Why Millennial Depression Is On The Rise

Why Millennial Depression Is on the Rise
Source – Teen Vogue

According to recent research published in the International Journal of Epidemiology, depression among younger millennials may be rising, whereas known risk factors such as drug abuse and antisocial behaviour decline.

Why Millennial Depression Is On The Rise

According to recent research published in the International Journal of Epidemiology, depression among younger millennials may be rising, whereas known risk factors such as drug abuse and antisocial behaviour decline.

Researchers studied two sets of millennials in the United Kingdom: those born between 1991 and 1992 and those born between 2000 and 2002.

According to the researchers, the younger group’s overall symptoms of depression and self-harm had risen by the age of 14 compared to the older generation.

Between 2005 and 2015, the years of each group’s respective check-in, symptoms of depression climbed from 9 per cent to nearly 15 per cent and reported self-harm increased from almost 12 per cent to over 14 per cent.

Furthermore, younger millennials generally reported lower risk factors such as smoking (3 per cent against 9 per cent) and alcohol use (43 per cent versus 52 per cent), and also less antisocial behaviours (28 per cent versus 40 per cent).

While this latest study was conducted in the United Kingdom, comparable results have been found in the United States.

For example, according to 2018 Blue Cross Blue Shield data, diagnosis of severe depression increased 47 per cent among millennials in 2013.

Source - Scientific American

Who Is A Millennial?

The millennial generation’s age range is difficult to define.

The United States Census Bureau uses 2000 as the cutoff birth year. However, the Pew Research Center uses 1996.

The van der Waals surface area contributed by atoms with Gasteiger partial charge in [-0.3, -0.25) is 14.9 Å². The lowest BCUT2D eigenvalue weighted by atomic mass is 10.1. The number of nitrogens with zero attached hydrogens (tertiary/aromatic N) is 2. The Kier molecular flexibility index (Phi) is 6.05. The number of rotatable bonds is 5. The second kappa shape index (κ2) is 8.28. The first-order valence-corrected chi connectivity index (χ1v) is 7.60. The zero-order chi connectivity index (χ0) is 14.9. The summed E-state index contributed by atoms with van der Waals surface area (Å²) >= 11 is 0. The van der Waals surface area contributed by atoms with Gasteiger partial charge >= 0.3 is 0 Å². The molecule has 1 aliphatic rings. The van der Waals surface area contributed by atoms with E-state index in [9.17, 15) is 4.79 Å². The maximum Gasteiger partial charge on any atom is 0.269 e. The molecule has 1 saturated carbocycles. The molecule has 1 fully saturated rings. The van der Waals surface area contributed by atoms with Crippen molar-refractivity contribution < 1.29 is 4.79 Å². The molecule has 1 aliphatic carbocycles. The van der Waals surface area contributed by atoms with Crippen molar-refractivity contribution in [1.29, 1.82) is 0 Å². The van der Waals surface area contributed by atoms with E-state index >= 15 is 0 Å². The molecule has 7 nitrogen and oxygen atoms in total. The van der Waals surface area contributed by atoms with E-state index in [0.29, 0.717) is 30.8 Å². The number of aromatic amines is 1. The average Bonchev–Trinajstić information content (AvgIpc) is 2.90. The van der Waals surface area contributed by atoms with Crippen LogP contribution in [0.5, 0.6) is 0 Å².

However, whether the younger group in the UK research represents the end of the millennial generation or the start of Generation Z, the findings are clear: It’s unknown why adolescents are depressed.

The research did discover that younger millennials slept less than eight hours each night (11% vs 6%) and had higher BMI scores than their predecessors (7 per cent scored as obese compared to 4 per cent in the older cohort).

However, the researchers advised against making any conclusions from the findings.

Instead, these outcomes “suggest relationships between these factors might be more complex and dynamic in nature than currently understood," the study authors wrote. 

Is It Social Media’s Fault?

Many specialists consulted by Healthline pointed to social media as a possible cause of the rise in depressive symptoms.

Millennials were the first generation to grow up with the constant flow of information from the internet and social media [and] they are being bombarded with details about the personal and professionals lives of others," Jessica Singh, a mental health therapist and the founder of Vero Beach, Florida-based Transcendence Counseling Center, LLC, agreed.

Millennials can’t help but compare their situations and achievements to everyone else’s, which can leave them feeling insecure and unaccomplished," Singh told Healthline. 

As a consequence, “Millennials are feeling the pressure to always look and act like they have it all together. This can easily result in lowered self-esteem, anxiety, or depression," she said. 

This is consistent with prior research suggesting that social media usage may promote depression and loneliness.